Recent trends in U.S. working life expectancy by sex, education, and race and the impact of the Great Recession
Christian Dudel, Max-Planck Institute for Demographic Research
Mikko Myrskylä, Max-Planck Institute for Demographic Research and London School of Economics and Political Science (LSE)
We use data from the US Health and Retirement Study to analyze differences in working life expectancy by sex, race, and education. Moreover, we report findings on the impact of the Great Recession on working life expectancy and on trends in the timing of retirement. Analyses are based on period working life tables. We find strong differentials along all three studied dimensions. Working life expectancy is highest among white males and males with a college degree, while it is lowest for Hispanic females and females with no degree. The impact of the Great Recession generally was strong, although results show some heterogeneity. It had a strong negative effect on working life expectancy of males with college education, whereas working life expectancy of female Hispanics increased. The recession had no impact on the gap between first and final retirement, which shows an upward trend for all groups.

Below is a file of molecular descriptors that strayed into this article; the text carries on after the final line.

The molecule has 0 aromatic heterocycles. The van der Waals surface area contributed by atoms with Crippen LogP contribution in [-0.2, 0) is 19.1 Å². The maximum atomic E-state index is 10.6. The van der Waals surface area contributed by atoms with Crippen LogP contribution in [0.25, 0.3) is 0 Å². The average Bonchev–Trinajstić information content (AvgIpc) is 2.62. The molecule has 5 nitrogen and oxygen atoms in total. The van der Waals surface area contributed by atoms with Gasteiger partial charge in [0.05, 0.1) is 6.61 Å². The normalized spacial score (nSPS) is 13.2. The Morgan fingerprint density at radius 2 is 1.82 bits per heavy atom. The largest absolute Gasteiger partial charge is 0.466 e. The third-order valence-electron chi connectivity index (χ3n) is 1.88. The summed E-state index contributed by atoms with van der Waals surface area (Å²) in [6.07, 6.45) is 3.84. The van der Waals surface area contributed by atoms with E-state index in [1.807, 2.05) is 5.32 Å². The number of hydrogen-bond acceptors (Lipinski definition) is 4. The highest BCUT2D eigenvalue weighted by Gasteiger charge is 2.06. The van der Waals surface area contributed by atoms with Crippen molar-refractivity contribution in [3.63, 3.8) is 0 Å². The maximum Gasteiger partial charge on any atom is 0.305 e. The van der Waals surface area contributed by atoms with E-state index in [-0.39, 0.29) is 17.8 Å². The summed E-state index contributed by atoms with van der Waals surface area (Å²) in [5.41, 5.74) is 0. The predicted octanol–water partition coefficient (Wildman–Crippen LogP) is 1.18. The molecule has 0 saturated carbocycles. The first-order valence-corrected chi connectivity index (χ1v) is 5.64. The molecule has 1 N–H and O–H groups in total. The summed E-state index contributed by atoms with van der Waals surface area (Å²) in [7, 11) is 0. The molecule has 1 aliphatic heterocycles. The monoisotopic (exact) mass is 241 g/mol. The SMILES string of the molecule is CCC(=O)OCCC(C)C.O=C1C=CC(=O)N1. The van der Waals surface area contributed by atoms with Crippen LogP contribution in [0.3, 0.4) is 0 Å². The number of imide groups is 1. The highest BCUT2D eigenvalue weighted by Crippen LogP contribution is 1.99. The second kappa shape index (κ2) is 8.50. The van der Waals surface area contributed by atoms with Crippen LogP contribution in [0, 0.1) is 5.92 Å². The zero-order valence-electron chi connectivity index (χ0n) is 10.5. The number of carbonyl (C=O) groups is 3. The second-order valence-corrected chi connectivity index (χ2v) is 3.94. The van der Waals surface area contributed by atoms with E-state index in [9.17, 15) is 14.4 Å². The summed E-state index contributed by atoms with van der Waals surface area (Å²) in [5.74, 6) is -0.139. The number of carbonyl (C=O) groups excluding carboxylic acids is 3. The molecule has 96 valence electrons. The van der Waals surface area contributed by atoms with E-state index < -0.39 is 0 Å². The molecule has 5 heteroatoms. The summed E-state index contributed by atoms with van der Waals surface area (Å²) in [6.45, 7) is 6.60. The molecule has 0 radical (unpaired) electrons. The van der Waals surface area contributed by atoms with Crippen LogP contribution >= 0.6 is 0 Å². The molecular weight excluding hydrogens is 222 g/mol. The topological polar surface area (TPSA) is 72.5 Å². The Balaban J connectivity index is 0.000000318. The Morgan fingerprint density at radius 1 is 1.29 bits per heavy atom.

Presented in Session 17: The impact of recession on life course